Species Being Tracked By DNA Barcodes
Every species is being tracked through a DNA barcode in an attempt to keep track of the ones that are endangered, as well as those being shipped across international borders as food or consumer products.
Researchers believe mobile devices will one day be able to read these digital strips of rainbow-colored barcodes to identify different species by testing tissue samples on site and comparing them to a database.
Scientists using fragments of DNA are building the International Barcode of Life Project (iBOL) to create a database of all life forms.
“What we’re trying to do is to create this global library of DNA barcodes — snippets, little chunks of DNA — that permit us to identify species,” Alex Smith, assistant professor of molecular ecology at the University of Guelph’s Biodiversity Institute of Ontario, told Reuters.
Scientists have also found that nearly one in four fish fillets are mislabeled in North America after referring to the library, which has 7,000 species of fish DNA barcodes.
Researchers use a short section of DNA extracted from a standardized region of tissue in order to retrieve the barcodes.
The barcode can be publicly viewed online by signing up for a free account at the site for Barcode of Life Datasystems (BOLD).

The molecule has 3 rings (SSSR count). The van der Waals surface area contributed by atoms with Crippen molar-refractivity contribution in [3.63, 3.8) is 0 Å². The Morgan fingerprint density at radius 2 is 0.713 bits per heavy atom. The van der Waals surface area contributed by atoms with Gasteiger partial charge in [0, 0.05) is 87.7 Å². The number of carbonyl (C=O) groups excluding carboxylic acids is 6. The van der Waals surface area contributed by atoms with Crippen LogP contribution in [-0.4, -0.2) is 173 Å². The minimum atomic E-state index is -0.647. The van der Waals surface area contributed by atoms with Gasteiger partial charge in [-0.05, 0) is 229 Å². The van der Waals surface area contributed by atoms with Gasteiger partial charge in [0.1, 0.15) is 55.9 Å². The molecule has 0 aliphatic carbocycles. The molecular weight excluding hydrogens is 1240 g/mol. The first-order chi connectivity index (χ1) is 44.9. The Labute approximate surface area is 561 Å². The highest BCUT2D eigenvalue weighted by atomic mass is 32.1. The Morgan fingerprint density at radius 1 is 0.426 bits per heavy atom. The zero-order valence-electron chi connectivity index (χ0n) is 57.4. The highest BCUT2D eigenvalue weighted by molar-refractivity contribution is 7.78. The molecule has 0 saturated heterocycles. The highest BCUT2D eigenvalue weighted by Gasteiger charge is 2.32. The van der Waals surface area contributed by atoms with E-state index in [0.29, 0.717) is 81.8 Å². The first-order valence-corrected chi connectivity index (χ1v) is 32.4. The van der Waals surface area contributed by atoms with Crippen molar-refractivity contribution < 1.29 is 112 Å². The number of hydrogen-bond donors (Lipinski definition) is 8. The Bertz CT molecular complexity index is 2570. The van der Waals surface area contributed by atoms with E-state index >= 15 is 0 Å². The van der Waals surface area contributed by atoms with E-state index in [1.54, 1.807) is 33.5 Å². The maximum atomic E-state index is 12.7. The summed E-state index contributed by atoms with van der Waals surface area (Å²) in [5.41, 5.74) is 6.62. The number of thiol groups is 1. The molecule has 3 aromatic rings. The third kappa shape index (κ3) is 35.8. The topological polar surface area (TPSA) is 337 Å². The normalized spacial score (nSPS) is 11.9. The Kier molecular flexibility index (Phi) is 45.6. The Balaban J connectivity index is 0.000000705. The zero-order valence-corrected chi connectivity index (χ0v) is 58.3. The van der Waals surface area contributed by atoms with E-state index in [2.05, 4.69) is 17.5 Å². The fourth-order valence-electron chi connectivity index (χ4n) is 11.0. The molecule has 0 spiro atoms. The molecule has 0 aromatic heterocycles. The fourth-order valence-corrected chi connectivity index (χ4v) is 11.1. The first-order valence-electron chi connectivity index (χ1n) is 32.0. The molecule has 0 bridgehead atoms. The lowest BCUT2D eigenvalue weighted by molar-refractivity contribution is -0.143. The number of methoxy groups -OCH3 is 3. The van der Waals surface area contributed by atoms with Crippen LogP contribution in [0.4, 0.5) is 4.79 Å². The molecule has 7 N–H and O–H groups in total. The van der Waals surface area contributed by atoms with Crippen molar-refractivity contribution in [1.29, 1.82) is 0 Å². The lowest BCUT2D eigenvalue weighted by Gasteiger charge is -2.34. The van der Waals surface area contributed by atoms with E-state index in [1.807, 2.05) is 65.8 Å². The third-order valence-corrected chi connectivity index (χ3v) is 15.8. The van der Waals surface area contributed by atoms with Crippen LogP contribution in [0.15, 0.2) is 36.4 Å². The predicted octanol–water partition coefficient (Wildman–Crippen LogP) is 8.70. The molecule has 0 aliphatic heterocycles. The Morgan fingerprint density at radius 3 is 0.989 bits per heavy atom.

The DNA barcode sequence can be used to identify different species so that a specialist can identify the species once technology is available.
The library has over 87,000 formally described species with barcodes filed and over 1 million total barcoded specimens.
According to Smith, humans live among at least 1.9 million named species. Scientists estimate iBOL will have barcodes for all 10 million of multicellular life within the next 20 years.
“Most of life on the planet is not polar bears and Siberian tigers — most of life on the planet weighs less than a gram, is less than a centimeter long, and isn’t visual. It experiences the world through taste and smell and we’re not aware of its existence,” Smith said.
The library is meant to also help with routine aspects of the glacial economy. That includes jobs like ensuring the salmon or trout in markets and restaurants is accurately identified, or determining whether foods or other animal products crossing international borders are what they say they are.
Smith said the barcodes will dramatically reduce the time food shipments are held up at borders.
Bob Hanner, associated director of the International Barcode of Life project, said the DNA barcode library will also help prevent the illegal exploitation of animals.
“Obviously trade in endangered species, in terms of the black market, is second only to narcotics right now,” Hanner told Reuters. “So it’s a big deal to be able to identify if something is farmed alligator skin or endangered Cuban crocodile when it is involved in international commerce, and once it’s tanned into a leather, these things can be very challenging.”
“The time horizon for bringing in these kinds of new platforms for detection really depends on how quickly the public sector can motivate to complete the reference sequence library,” Hanner said.